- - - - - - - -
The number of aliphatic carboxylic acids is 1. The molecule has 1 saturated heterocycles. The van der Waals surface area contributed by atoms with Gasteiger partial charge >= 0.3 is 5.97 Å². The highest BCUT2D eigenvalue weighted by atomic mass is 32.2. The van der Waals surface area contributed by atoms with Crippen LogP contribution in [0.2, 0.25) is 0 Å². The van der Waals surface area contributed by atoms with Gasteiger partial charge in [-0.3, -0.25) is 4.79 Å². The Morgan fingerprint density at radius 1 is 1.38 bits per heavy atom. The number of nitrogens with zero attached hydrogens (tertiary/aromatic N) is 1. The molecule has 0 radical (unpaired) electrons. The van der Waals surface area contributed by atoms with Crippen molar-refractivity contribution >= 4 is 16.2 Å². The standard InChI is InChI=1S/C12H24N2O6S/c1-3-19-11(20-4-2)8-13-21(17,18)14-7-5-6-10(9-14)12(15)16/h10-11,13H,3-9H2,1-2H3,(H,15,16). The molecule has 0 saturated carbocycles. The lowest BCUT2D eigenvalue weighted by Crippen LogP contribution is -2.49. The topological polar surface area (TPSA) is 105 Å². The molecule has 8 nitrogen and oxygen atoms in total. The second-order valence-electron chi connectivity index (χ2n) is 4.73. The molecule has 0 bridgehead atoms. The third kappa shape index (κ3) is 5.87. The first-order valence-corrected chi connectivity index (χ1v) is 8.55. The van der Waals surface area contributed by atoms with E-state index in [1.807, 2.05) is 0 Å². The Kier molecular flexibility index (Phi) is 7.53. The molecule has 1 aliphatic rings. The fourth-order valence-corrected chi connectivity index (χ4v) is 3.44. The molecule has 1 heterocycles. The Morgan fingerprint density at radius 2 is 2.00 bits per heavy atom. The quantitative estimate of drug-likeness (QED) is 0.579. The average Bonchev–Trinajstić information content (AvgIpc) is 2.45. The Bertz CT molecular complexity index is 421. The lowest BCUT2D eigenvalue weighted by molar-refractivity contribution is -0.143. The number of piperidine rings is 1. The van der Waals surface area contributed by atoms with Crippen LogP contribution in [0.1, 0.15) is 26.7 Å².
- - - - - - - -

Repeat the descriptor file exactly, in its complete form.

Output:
The number of aliphatic carboxylic acids is 1. The molecule has 1 saturated heterocycles. The van der Waals surface area contributed by atoms with Gasteiger partial charge >= 0.3 is 5.97 Å². The highest BCUT2D eigenvalue weighted by atomic mass is 32.2. The van der Waals surface area contributed by atoms with Crippen LogP contribution in [0.2, 0.25) is 0 Å². The van der Waals surface area contributed by atoms with Gasteiger partial charge in [-0.3, -0.25) is 4.79 Å². The Morgan fingerprint density at radius 1 is 1.38 bits per heavy atom. The number of nitrogens with zero attached hydrogens (tertiary/aromatic N) is 1. The molecule has 0 radical (unpaired) electrons. The van der Waals surface area contributed by atoms with Crippen molar-refractivity contribution >= 4 is 16.2 Å². The standard InChI is InChI=1S/C12H24N2O6S/c1-3-19-11(20-4-2)8-13-21(17,18)14-7-5-6-10(9-14)12(15)16/h10-11,13H,3-9H2,1-2H3,(H,15,16). The molecule has 0 saturated carbocycles. The lowest BCUT2D eigenvalue weighted by Crippen LogP contribution is -2.49. The topological polar surface area (TPSA) is 105 Å². The molecule has 8 nitrogen and oxygen atoms in total. The second-order valence-electron chi connectivity index (χ2n) is 4.73. The molecule has 0 bridgehead atoms. The third kappa shape index (κ3) is 5.87. The first-order valence-corrected chi connectivity index (χ1v) is 8.55. The van der Waals surface area contributed by atoms with E-state index in [1.807, 2.05) is 0 Å². The Kier molecular flexibility index (Phi) is 7.53. The molecule has 1 aliphatic rings. The fourth-order valence-corrected chi connectivity index (χ4v) is 3.44. The molecule has 1 heterocycles. The Morgan fingerprint density at radius 2 is 2.00 bits per heavy atom. The quantitative estimate of drug-likeness (QED) is 0.579. The average Bonchev–Trinajstić information content (AvgIpc) is 2.45. The Bertz CT molecular complexity index is 421. The lowest BCUT2D eigenvalue weighted by molar-refractivity contribution is -0.143. The number of piperidine rings is 1. The van der Waals surface area contributed by atoms with Crippen LogP contribution in [0.1, 0.15) is 26.7 Å².